Why countries should implement asset recycling, and where to get good guidance

Asset recycling allows governments to concession out or lease existing, brownfield infrastructure assets, such as toll roads, airports, ports, rail, and electricity transmission assets that have the potential for private sector efficiencies in their operations and maintenance.  Governments, in turn, can invest the realized proceeds into building new, sustainable greenfield infrastructure assets. This creates a virtuous cycle whereby the public accesses improved services provided by the private sector (operating existing assets) and benefits from additional services delivered by investment in new infrastructure assets. 

Sydney Airport 2021 Response to the Task Force on Climate-related Financial Disclosures

During 2021, the FSB Board oversaw climate risk management and its potential to influence and inform corporate strategy and decision making. The Board is supported by the Safety, Security and Sustainability Committee (SSS) which met quarterly this year. This Board Committee has oversight of environmental and sustainability matters. The SSS Charter outlines its roles and responsibilities and includes climate change. The SSS receives briefings on the outcomes of the climate risk assessment and adaptation planning.

ACI Resolution 3/2018 on resilience and adaptation to climate change

Most airport infrastructure was designed and constructed in the era when climate variation was not appreciated as it is today, and adaptive measures were not readily available. However, with more studies presenting financial and economic benefits from introducing preventive measures compared to reactive response post-impact, ACI recommends that airports consider:

Case Studies on Islamic Finance for Asset Recycling – Malaysia

Quantum Solar Park (Semenanjung) Sdn Bhd ("QSPS"), a special purpose vehicle, issued the largest solar project linked to green sukuk. The proceeds from the sukuk issuance will be used to build three large-scale solar photovoltaic plants in the states of Kedah, Melaka and Terengganu in Malaysia at a total cost of RM 1.25 billion. The projects are collectively expected to generate and supply about 282,000 MW of electricity annually to Malaysia’s electric utility company, Tenaga Nasional, under the respective power purchase agreements over a period of 21 years.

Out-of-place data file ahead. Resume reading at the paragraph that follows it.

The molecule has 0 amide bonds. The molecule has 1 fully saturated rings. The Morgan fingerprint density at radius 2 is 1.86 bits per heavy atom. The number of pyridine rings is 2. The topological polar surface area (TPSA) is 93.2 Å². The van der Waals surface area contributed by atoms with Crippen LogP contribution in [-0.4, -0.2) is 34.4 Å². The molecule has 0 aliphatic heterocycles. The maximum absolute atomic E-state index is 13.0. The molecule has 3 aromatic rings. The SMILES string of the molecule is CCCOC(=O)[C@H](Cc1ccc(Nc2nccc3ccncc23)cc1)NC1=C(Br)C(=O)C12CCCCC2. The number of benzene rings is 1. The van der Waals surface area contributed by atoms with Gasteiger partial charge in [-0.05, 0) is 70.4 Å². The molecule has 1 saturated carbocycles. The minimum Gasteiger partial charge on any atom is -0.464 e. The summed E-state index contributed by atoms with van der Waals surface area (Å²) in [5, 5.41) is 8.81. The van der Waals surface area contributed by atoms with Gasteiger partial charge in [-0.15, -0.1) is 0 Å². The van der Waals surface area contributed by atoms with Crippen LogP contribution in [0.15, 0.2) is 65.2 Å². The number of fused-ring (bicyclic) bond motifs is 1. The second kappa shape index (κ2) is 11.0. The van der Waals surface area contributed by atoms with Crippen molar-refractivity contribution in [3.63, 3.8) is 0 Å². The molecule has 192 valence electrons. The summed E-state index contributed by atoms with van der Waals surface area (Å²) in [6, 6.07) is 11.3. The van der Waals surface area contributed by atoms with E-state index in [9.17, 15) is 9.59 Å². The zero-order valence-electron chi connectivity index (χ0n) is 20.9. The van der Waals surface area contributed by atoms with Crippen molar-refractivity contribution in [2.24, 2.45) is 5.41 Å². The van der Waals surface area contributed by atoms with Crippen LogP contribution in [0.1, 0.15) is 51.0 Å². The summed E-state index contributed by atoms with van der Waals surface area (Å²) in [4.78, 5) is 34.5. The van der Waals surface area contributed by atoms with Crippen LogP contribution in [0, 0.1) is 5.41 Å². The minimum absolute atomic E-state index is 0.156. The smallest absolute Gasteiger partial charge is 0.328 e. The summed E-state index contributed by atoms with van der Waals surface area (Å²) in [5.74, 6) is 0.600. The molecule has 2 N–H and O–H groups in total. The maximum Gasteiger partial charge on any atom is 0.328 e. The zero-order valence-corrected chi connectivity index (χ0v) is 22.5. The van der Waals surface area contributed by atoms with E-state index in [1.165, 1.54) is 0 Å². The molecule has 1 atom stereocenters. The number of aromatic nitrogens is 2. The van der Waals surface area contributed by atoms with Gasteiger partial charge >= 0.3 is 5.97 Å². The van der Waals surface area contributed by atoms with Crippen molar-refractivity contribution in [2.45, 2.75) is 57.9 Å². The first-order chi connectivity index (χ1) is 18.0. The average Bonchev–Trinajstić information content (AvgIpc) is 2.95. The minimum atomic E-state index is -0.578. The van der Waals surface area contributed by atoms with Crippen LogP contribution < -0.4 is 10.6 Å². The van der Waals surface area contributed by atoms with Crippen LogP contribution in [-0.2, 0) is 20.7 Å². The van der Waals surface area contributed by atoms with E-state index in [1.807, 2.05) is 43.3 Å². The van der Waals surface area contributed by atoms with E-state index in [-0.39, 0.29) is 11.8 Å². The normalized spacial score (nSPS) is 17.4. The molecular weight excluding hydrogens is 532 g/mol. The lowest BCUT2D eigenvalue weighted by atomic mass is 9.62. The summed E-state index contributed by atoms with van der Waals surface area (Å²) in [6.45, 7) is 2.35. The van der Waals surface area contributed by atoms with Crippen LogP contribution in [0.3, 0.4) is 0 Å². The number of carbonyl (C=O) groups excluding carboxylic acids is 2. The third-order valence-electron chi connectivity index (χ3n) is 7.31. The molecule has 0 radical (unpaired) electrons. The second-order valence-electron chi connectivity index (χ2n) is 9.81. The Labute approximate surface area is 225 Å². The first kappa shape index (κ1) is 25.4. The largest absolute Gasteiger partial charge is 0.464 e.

Case Studies on Islamic Finance for Asset Recycling – Indonesia

The issuance of Indonesia's US$ 1.25 billion five-year sukuk (in March 2018) is the world’s first sovereign green sukuk. That issuance is part of US$ 3 billion issuance that Indonesia managed to implement when it developed the sukuk within two months with the assistance of the World Bank. It was issued under the Indonesia's Green Bond and Green Sukuk Framework.

Indonesia Geothermal Resource Risk Mitigation Project

The national electricity grid in Indonesia has been dominated by fossil-fuelled generation. This project aims to support a scale-up of investment in geothermal energy development and is expected to contribute to: (i) displacing highly-polluting power supply alternatives and diversifying the nation’s generation portfolio; (ii) reducing reliance on fossil fuels and exposure to commodity price volatilities; and (iii) ultimately lowering the energy sector’s emissions compared to the business-as-usual scenario.

500 kV Mantaro-Nueva Yanango-Carapongo Interconnection and Associated Substations

The project allows the reinforcement of the transmission system in the central zone of the country, as well as the evacuation of surplus generation from the Mantaro zone towards Lima, foreseen in the new generation projects that will start operations in that area.

The project company signed the concession contract with the Peruvian State on September 19, 2017. The contract expires after 30 years from the date the service becomes operational.